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Bad Bye, Good Bye

badbyegoodbyecoveruseYou know that feeling that you’ve missed something? Well, I had that feeling last week when I pulled out the titles for my class’s mock Caldecott. I blithely grabbed Bad Bye, Good Bye and thought, “Uh-oh. I never wrote about this one, did I?” In true Robin Smith fashion (ask any of my editors what a procrastinator I am), here I am, just under the wire, to chat about this fine book.

I first read about this book months and months ago when Jules Danielson interviewed the illustrator, Jonathan Bean, here on her blog. Go and read the link, because his explanation of color separation (old school!) is interesting and clear. In the comments are technical questions about brayers and Prismacolors and friskets. I got lost there for a little bit.

Here’s the skinny:

  1. I love the emotional intensity of the illustrations — even the endpapers start with a very dark blue-black and end with a sunny yellow. The title page shows one angry boy glaring at the moving man. Even his dog is furious. The stripes on the boy’s shirt are parallel with the spine of the dog, leaving no question about how these two are feeling about their family’s move to a new town and new house. The background shows the movers moving at full speed, rendered only in pencil. The title is placed on the page a little wonky, implying movement. The page turn shows the boy redder even than before—all the way to his scarlet scalp! We all know that feeling.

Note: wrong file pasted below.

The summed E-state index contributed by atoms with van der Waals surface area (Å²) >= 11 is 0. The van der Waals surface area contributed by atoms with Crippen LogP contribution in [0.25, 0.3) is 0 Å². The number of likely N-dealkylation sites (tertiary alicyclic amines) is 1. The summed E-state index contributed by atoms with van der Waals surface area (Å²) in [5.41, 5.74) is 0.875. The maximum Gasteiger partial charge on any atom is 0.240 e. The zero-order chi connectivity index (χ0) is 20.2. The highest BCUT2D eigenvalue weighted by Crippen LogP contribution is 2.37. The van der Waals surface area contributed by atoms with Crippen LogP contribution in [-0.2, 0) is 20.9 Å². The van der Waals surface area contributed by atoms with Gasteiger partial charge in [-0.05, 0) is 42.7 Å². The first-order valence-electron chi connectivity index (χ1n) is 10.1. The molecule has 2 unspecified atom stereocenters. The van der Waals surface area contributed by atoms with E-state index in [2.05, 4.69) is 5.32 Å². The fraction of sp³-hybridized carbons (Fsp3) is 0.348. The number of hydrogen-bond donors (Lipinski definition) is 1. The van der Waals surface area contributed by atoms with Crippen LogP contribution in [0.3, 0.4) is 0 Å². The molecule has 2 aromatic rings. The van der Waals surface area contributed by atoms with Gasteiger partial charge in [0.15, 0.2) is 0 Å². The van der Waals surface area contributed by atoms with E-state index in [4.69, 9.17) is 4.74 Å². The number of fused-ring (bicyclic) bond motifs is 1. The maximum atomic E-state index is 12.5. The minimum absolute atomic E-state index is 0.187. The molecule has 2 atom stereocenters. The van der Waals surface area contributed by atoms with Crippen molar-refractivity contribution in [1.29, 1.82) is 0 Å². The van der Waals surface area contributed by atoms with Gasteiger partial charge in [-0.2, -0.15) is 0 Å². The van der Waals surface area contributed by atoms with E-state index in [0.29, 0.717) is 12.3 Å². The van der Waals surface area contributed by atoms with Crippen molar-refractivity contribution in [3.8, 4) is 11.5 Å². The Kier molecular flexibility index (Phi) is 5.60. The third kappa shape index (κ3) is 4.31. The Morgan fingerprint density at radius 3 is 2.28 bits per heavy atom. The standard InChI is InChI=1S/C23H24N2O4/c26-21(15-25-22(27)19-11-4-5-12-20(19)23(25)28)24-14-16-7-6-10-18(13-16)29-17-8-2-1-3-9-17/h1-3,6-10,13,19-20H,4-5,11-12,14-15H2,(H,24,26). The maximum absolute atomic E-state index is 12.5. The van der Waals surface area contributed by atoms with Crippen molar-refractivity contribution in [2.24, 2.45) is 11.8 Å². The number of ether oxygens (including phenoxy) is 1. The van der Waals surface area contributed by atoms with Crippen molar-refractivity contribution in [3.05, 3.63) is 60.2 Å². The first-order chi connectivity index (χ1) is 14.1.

2. That anger has to abate, of course, and the long nap in the car and dip in the motel pool seem to be a turning point for everyone. By the time the family arrives in the new town, after mom and dad take turns behind the wheel, everyone seems ready for the new house. Even the movers seem to have happy energy.
  3. The illustrations deftly extend the spare, rhyming couplets. I especially appreciate the “Road games /We’re here” page. It’s a brilliant interpretation of the alphabet game we always played in the car to pass the time. Bean draws a variety of signs with just about every letter of the alphabet shown, including q in antique. Another spread (“New house/New wall/New room/New wall”) shows that creepy feeling when you walk into an empty house or apartment for the first time. Everything is still in boxes and the illustrations are layered with the details that add to that strange feeling: the lone light hanging from the ceiling in the hall, other people’s wallpaper, stacks of chairs and boxes marked “pots” and “sheets.” Seeing the boy cautiously opening all the doors, one at a time, brings me right back to all my Army brat moves.
  4. The happy resolution is just right, too: this is a book for the very young reader, and it needs to be comforting. It is — right down to the fireflies, a neighbor boy who will clearly be a friend, and a climbing tree.

There is a lot going on in these illustrations, inviting the reader to slow down and explore every inch of the page. That also allows committee members lots to talk about: artistic technique, satisfying page-turns, and emotional punch. It would also make a dandy book for new readers. Geisel and Caldecott committees, pay attention to this one!

 

Robin Smith About Robin Smith

Robin Smith is a second-grade teacher at the Ensworth School in Nashville, Tennessee. She is a reviewer for Kirkus and The Horn Book Magazine and has served on multiple award committees.

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Comments

  1. I also thought of this one as a Geisel contender!

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